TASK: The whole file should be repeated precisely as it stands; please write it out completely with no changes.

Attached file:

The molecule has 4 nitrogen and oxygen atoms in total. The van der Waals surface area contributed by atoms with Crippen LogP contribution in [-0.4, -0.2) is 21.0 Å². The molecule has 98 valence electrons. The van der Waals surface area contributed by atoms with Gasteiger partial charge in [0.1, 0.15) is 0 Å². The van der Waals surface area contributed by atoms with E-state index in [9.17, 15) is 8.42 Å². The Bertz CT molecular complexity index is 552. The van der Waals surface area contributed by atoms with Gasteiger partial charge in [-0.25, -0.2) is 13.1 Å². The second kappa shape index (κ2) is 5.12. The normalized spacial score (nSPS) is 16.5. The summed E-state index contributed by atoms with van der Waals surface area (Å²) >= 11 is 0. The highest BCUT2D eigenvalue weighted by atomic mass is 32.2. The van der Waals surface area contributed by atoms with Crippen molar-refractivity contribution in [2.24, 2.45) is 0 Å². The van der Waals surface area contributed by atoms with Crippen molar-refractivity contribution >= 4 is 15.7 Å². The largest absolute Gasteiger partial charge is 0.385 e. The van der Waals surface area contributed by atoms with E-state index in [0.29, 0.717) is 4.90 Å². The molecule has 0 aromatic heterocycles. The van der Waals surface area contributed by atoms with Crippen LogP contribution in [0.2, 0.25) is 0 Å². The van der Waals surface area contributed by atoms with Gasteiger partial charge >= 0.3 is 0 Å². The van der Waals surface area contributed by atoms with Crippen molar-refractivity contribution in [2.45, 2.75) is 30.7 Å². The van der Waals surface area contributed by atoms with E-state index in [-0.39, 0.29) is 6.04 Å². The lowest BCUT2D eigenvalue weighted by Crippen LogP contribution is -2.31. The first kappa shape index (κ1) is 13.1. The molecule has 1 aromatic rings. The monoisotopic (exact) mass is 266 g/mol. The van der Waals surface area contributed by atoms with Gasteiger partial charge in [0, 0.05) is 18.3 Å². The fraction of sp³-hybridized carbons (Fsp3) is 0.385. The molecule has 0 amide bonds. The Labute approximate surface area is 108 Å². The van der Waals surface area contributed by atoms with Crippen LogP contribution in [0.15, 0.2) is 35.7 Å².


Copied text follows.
The molecule has 4 nitrogen and oxygen atoms in total. The van der Waals surface area contributed by atoms with Crippen LogP contribution in [-0.4, -0.2) is 21.0 Å². The molecule has 98 valence electrons. The van der Waals surface area contributed by atoms with Gasteiger partial charge in [0.1, 0.15) is 0 Å². The van der Waals surface area contributed by atoms with E-state index in [9.17, 15) is 8.42 Å². The Bertz CT molecular complexity index is 552. The van der Waals surface area contributed by atoms with Gasteiger partial charge in [-0.25, -0.2) is 13.1 Å². The second kappa shape index (κ2) is 5.12. The normalized spacial score (nSPS) is 16.5. The summed E-state index contributed by atoms with van der Waals surface area (Å²) >= 11 is 0. The highest BCUT2D eigenvalue weighted by atomic mass is 32.2. The van der Waals surface area contributed by atoms with Crippen molar-refractivity contribution in [2.24, 2.45) is 0 Å². The van der Waals surface area contributed by atoms with Crippen molar-refractivity contribution >= 4 is 15.7 Å². The largest absolute Gasteiger partial charge is 0.385 e. The van der Waals surface area contributed by atoms with E-state index in [0.29, 0.717) is 4.90 Å². The molecule has 0 aromatic heterocycles. The van der Waals surface area contributed by atoms with Crippen LogP contribution in [0.2, 0.25) is 0 Å². The van der Waals surface area contributed by atoms with Gasteiger partial charge >= 0.3 is 0 Å². The van der Waals surface area contributed by atoms with Crippen molar-refractivity contribution in [2.45, 2.75) is 30.7 Å². The van der Waals surface area contributed by atoms with E-state index in [-0.39, 0.29) is 6.04 Å². The lowest BCUT2D eigenvalue weighted by Crippen LogP contribution is -2.31. The first kappa shape index (κ1) is 13.1. The molecule has 1 aromatic rings. The monoisotopic (exact) mass is 266 g/mol. The van der Waals surface area contributed by atoms with Gasteiger partial charge in [0, 0.05) is 18.3 Å². The fraction of sp³-hybridized carbons (Fsp3) is 0.385. The molecule has 0 amide bonds. The Labute approximate surface area is 108 Å². The van der Waals surface area contributed by atoms with Crippen LogP contribution in [0.15, 0.2) is 35.7 Å².